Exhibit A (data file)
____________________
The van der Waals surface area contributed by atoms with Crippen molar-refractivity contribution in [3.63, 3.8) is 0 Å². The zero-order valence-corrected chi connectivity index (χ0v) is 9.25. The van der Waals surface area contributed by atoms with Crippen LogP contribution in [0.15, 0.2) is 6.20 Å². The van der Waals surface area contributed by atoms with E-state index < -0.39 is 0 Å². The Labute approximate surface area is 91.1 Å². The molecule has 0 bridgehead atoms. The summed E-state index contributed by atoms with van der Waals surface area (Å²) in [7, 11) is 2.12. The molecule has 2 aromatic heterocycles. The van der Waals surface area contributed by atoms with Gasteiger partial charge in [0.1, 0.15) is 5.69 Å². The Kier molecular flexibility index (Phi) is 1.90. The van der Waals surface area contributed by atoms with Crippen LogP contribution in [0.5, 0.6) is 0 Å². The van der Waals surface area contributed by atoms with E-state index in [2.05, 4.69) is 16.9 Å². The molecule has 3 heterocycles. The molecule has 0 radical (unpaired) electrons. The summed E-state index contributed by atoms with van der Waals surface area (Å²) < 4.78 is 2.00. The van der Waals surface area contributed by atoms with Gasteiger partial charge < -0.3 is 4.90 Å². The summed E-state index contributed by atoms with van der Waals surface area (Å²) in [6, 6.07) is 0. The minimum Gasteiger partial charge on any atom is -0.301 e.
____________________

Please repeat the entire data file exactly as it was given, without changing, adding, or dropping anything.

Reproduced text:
The van der Waals surface area contributed by atoms with Crippen molar-refractivity contribution in [3.63, 3.8) is 0 Å². The zero-order valence-corrected chi connectivity index (χ0v) is 9.25. The van der Waals surface area contributed by atoms with Crippen LogP contribution in [0.15, 0.2) is 6.20 Å². The van der Waals surface area contributed by atoms with E-state index < -0.39 is 0 Å². The Labute approximate surface area is 91.1 Å². The molecule has 0 bridgehead atoms. The summed E-state index contributed by atoms with van der Waals surface area (Å²) in [7, 11) is 2.12. The molecule has 2 aromatic heterocycles. The van der Waals surface area contributed by atoms with Gasteiger partial charge in [0.1, 0.15) is 5.69 Å². The Kier molecular flexibility index (Phi) is 1.90. The van der Waals surface area contributed by atoms with Crippen LogP contribution in [0.5, 0.6) is 0 Å². The van der Waals surface area contributed by atoms with E-state index in [2.05, 4.69) is 16.9 Å². The molecule has 3 heterocycles. The molecule has 0 radical (unpaired) electrons. The summed E-state index contributed by atoms with van der Waals surface area (Å²) < 4.78 is 2.00. The van der Waals surface area contributed by atoms with Gasteiger partial charge < -0.3 is 4.90 Å². The summed E-state index contributed by atoms with van der Waals surface area (Å²) in [6, 6.07) is 0. The minimum Gasteiger partial charge on any atom is -0.301 e.